In the storage Game of Thrones a top contender for the modern data protection throne has forged an alliance with one of the oldest data protection technologies of all; tape.
Quantum and Veeam say Veeam’s backup software can send data to tape via a dedicated external physical server, which hosts Veeam’s tape server. This physical server has to be sized, configured, procured and set up.
(Image above: Quantum Scalar library products with Scalar i3 i front.)
What Quantum has done is stick a blade server inside its Scalar i3 tape library and run Veeam’s tape server on that. The resulting box is called a converged tape appliance and is available to Quantum distributors and resellers as a single line item (SKU.)
The i3 has from 25 to 200 tape cartridge slots, scaled in 25-slot increments, and from from 1 to 12 tape drives. It has Capacity-on-Demand (CoD) software licensing, and compressed LTO-8 tape capacity runs from from 750TB up to 6PB.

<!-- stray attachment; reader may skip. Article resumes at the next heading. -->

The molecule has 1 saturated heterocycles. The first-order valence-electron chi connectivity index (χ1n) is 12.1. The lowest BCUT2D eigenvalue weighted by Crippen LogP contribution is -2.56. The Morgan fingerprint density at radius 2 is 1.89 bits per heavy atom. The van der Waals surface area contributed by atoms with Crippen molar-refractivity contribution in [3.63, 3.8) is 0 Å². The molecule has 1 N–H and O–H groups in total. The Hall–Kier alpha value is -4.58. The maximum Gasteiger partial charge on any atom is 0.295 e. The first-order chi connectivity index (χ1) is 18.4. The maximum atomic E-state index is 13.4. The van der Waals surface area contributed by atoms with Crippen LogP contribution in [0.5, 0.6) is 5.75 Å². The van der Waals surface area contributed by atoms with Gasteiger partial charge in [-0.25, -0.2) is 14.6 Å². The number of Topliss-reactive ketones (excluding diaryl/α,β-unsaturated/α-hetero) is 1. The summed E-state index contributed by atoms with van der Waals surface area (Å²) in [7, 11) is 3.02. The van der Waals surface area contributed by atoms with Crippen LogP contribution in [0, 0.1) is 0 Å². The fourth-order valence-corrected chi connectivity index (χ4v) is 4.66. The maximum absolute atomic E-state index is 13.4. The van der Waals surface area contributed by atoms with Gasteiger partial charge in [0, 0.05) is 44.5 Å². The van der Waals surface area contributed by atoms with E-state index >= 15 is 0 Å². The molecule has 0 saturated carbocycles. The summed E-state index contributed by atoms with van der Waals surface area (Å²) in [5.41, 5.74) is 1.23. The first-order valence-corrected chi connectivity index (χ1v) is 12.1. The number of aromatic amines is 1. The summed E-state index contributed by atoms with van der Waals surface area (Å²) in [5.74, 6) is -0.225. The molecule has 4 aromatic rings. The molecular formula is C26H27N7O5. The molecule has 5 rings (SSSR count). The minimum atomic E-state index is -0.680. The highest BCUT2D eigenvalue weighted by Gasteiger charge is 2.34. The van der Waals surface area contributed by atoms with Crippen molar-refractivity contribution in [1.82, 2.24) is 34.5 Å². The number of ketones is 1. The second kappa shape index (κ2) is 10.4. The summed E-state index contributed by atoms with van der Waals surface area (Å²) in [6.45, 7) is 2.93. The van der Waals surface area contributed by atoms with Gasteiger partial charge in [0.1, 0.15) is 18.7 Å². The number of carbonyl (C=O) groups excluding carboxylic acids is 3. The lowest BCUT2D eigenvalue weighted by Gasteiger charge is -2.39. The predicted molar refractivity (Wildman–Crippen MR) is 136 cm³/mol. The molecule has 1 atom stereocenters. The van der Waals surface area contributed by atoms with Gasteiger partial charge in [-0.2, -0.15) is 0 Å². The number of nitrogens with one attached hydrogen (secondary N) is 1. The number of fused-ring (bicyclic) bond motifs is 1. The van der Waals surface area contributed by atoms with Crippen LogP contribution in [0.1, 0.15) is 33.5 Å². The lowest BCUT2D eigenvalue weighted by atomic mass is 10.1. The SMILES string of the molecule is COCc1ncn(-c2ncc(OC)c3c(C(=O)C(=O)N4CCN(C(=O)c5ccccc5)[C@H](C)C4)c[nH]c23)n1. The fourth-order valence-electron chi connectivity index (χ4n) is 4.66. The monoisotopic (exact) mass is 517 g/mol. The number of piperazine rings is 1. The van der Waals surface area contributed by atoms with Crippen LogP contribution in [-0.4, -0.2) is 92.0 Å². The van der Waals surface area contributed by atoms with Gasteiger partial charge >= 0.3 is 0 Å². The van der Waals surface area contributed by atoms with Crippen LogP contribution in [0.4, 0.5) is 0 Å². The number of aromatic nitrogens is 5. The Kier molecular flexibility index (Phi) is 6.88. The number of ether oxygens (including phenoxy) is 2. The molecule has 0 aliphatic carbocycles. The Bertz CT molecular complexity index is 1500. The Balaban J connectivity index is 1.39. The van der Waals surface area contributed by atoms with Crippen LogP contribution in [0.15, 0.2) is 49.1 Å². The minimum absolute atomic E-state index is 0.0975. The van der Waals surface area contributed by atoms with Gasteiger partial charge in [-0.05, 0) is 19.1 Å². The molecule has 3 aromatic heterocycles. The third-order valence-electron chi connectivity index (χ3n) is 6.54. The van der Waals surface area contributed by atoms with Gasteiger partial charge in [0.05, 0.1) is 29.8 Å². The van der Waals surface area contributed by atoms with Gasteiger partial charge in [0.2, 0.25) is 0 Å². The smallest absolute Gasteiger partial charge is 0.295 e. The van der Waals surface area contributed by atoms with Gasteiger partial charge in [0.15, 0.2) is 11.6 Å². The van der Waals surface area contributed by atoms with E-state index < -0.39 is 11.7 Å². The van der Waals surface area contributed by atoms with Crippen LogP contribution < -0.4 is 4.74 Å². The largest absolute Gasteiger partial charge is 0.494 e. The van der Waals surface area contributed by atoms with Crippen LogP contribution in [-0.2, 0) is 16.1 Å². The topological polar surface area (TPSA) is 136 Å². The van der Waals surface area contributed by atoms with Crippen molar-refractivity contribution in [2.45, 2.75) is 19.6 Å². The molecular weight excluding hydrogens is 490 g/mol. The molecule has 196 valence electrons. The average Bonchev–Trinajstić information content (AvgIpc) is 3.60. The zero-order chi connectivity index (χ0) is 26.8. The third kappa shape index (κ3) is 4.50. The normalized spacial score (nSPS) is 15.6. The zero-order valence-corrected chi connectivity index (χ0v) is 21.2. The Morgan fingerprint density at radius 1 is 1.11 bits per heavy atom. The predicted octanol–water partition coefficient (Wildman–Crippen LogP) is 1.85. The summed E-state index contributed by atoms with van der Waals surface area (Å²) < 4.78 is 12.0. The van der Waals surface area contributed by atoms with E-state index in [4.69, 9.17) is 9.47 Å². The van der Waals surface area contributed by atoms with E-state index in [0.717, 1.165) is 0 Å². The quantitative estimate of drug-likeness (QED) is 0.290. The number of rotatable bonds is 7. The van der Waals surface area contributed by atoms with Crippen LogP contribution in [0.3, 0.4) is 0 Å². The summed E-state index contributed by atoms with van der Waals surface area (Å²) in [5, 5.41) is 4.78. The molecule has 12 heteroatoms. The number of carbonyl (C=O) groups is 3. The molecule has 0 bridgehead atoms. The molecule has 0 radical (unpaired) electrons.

The control module is a 3U enclosure and there can be up to three expansion modules, each taking up 3U. Get a datasheet here.
Quantum plays the anti-ransomeware card, saying that tape cartridges are stored offline and therefore provide an effective barrier against ransomware and malware.
Veeam users can store backup data on Quantum’s DXi deduplicating backup-to-disk arrays, which is quicker than writing to tape but the arrays are online, unlike stored tape cartridges.
Quantum’s converged tape appliances for Veeam environments are available today, beginning at $17,000 MSRP.